The city salad farm employs people in recovery from substance abuse.
Photo: the Severn Project
“Being part of the Severn Project I’m part of society. I was detached from society for a long time. A long, long time.”
Ross went into a rehabilitation programme last year for alcoholism. He’d drunk himself into a coma for six months in 2015.
“I came out and I drank again, the same night, on the Zimmer frame. Crazy. It was because I had nothing else to do. And then it got so bad that there was an intervention, basically, and I got put in rehab.”
Now, he has joined Alcoholics Anonymous and works two days a week delivering produce for the Severn Project, which he credits with helping him get back on track.
“We wouldn’t claim to be a rehabilitation organisation in any way,” says Steve Glover, who founded the project in 2010. “We sit on the post rehabilitation position and help people reintegrate into society through their day-to-day activities.”
The Severn Project is a social enterprise that primarily grows and sells salad and herbs to local restaurants. The social side of it is its commitment to employing people who struggle to find work elsewhere. Many people with a history of drug and alcohol misuse or with a criminal record have found work at the Severn Project.
“A stepping stone to the real world”
Ross spent half a year in rehab and moved into a dry house after which didn’t allow him to work. “I didn’t have a lot to do. I was sat at home eating, watching telly and going to fellowship meetings.” He relapsed there, which he says gave him the kick to do something. He moved into another dry house, one that allows residents to find part-time work, and his friend Tim* recommended the Severn Project.
“Dry houses have to strike a balance between protecting people and keeping them safe but at the same time let them progress,” says Tim, who is also recovering from addiction and also works at the Severn Project. “At first it’s good to surround yourself only by people in recovery [but] ultimately you want to get into independent living and working”.
He says that part-time work is important to recovery and “a stepping stone to the real world”. It helps break the week up and gives a routine and a purpose.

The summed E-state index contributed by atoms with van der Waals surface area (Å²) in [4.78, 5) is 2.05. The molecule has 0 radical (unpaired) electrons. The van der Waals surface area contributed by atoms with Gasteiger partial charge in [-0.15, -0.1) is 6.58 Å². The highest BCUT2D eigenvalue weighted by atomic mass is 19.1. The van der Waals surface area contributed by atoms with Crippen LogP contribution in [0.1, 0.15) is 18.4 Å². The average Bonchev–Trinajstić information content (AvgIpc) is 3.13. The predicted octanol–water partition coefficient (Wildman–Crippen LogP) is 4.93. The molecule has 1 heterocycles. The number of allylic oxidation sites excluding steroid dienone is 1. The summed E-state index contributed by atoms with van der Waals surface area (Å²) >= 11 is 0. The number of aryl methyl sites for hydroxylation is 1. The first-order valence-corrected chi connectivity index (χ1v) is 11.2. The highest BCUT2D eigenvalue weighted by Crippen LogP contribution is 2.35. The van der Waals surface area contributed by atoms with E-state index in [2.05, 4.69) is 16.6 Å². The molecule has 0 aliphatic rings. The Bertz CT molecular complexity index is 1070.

“When I came out of treatment and had nothing else to do, it’s easy to get into the habit of lying in bed,” he says. Tim is retraining for a career in IT and says that finding work is difficult when you’ve got a history of substance abuse.
“When you’re in recovery, you never really know how much you should tell people. If you do any other sort of work – there’s a lot of stigma attached to addiction – you have to be really careful”.
The Severn Project helps to break down that stigma, putting recovering addicts in front facing positions, delivering the produce and dealing with customers.
“The reason why we have our drivers going out and delivering the produce is because they’re interacting with the community. They’ve got a purpose and a role,” says Steve.
A rake and no farming knowledge
Steve founded the Severn Project in Keynsham in 2010 with just £2,500. “We didn’t know anything about growing food whatsoever, didn’t have any customers, had no knowledge of the catering trades, didn’t know any chefs…”
Today, they supply 220 customers in Bristol and throughout the South West from a farm in Whitchurch and another in Bradford-on-Avon. Steve says that the project is about “sustainability on every level”. As well offering an alternative to the cycle of treatment and relapse and helping people facing discrimination back into work, the project is a business and is about generating revenue. People being healthy is good for business.
Employment at the Severn Project is open to people on different stages of recovery and self-referrals are encouraged. Ross says this is a more open approach to a lot of agencies working with people struggling with addiction, as many don’t take on people if they’re not currently living in a dry house.
Ross says he’s gained confidence through working with the project. He says it’s amazing to have a driving license again and to be working.
“Alcoholism put me in a coma and I was told that I might not walk again, but I’m alright… I rebuilt my life, to be honest with you.”
And with a nod to the city’s support opportunities for vulnerable substance users he adds, “I was f***ed, and I still would be if I wasn’t in Bristol.”
*Tim’s name has been changed to protect his identity.